Foreign investors took advantage of Vietnam’s biggest stock-market retreat since 2001 to boost their holdings in a bet that losses spurred by escalating tensions with China will prove short-lived.
Overseas money managers purchased a net $11.5 million of securities on the Ho Chi Minh City Stock Exchange yesterday, the most in five weeks, as the benchmark VN Index sank 5.9 percent to a four-month low. Alan Richardson, whose Samsung Asean Equity Fund beat 96 percent of peers tracked by Bloomberg in the past five years, said in an interview yesterday he’s been buying.
“Foreign investors seem to be more confident than local ones who are getting panicked and sold,” Hoang Thach Lan, the Ho Chi Minh City-based brokerage unit head at MHB Securities Co., said by phone yesterday.
The country's State Securities Commission called on investors to respond rationally to news about the dispute.
"We suggest investors stay calm, careful and avoid being taken advantage of," it said in a statement issued yesterday.
The benchmark gauge for Vietnam’s $49 billion equity market has tumbled 13 percent from this year’s peak on March 24 amid growing tension with China in the East Sea. Vietnam said its vessels were rammed by Chinese ships in its own waters in the South China Sea. China’s Vice Foreign Minister Cheng Guoping said late yesterday in Beijing that tensions won’t get worse.
Concern over the dispute may not fade quickly, according to Marc Djandji, a partner at Asean Strategy Group. Tensions are escalating as Asian neighbors push back against Chinese moves to assert control over the resources of disputed maritime areas.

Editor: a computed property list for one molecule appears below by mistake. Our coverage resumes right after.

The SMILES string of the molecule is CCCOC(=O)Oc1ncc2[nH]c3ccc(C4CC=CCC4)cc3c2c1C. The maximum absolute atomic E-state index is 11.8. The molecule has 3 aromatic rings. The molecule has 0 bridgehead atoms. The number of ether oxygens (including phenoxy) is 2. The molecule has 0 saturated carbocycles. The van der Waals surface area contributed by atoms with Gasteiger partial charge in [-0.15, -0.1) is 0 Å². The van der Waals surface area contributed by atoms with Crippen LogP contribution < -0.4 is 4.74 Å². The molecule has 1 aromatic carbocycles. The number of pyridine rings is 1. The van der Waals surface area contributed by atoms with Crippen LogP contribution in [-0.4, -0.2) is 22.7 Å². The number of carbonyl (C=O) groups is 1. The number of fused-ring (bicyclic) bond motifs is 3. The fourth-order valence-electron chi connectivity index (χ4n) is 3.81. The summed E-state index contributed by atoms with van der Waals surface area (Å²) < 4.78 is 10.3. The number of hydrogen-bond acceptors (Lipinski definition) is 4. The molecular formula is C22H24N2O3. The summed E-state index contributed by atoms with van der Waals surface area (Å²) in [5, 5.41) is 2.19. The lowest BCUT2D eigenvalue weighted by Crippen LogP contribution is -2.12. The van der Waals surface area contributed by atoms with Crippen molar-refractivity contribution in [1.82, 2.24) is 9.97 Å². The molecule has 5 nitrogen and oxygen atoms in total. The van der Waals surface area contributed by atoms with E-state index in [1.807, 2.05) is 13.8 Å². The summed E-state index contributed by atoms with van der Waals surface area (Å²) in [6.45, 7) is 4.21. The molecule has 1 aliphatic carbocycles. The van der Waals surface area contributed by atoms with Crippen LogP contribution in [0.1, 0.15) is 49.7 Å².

“This row between China and Vietnam has put cold water on the market,” Djandji said by phone. “This is a serious thing. It’s not something that is resolved in a day.”
Foreign investors have consistently shown more confidence in Vietnam than locals, Michael Kokalari, an analyst at CIMB Securities International Ltd., said in a telephone interview.
The country’s markets attracted $130 million of overseas funds this year and $263 million in 2013 amid growing appetite for assets in the least-developed nations. Firms including PXP Vietnam Asset Management say Prime Minister Nguyen Tan Dung may raise foreign ownership caps in 2014, giving investors even more room to boost holdings.
Even after the recent slide, the VN Index has advanced 4.5 percent this year as the central bank cut the benchmark refinancing rate to a six-year low and inflation slowed to less than 5 percent for the first time in more than four years. The VN Index’s price-to-earnings ratio fell to 12.7 yesterday, the lowest level since January, data compiled by Bloomberg show.
The nation’s biggest money manager said three days ago it’s been buying amid the selloff. Equities are “extremely attractive” because valuations are low relative to other markets in Southeast Asia, Andy Ho, chief investment officer at VinaCapital Group, which oversees about $1.6 billion, said in a telephone interview. Ho couldn’t be reached for comment yesterday.
“It’s a favorable buy at these levels,” said Samsung’s Richardson. “Once the negative psychology dissipates over the next few weeks, I expect a V-shaped recovery as investors try to pile back into an illiquid market.”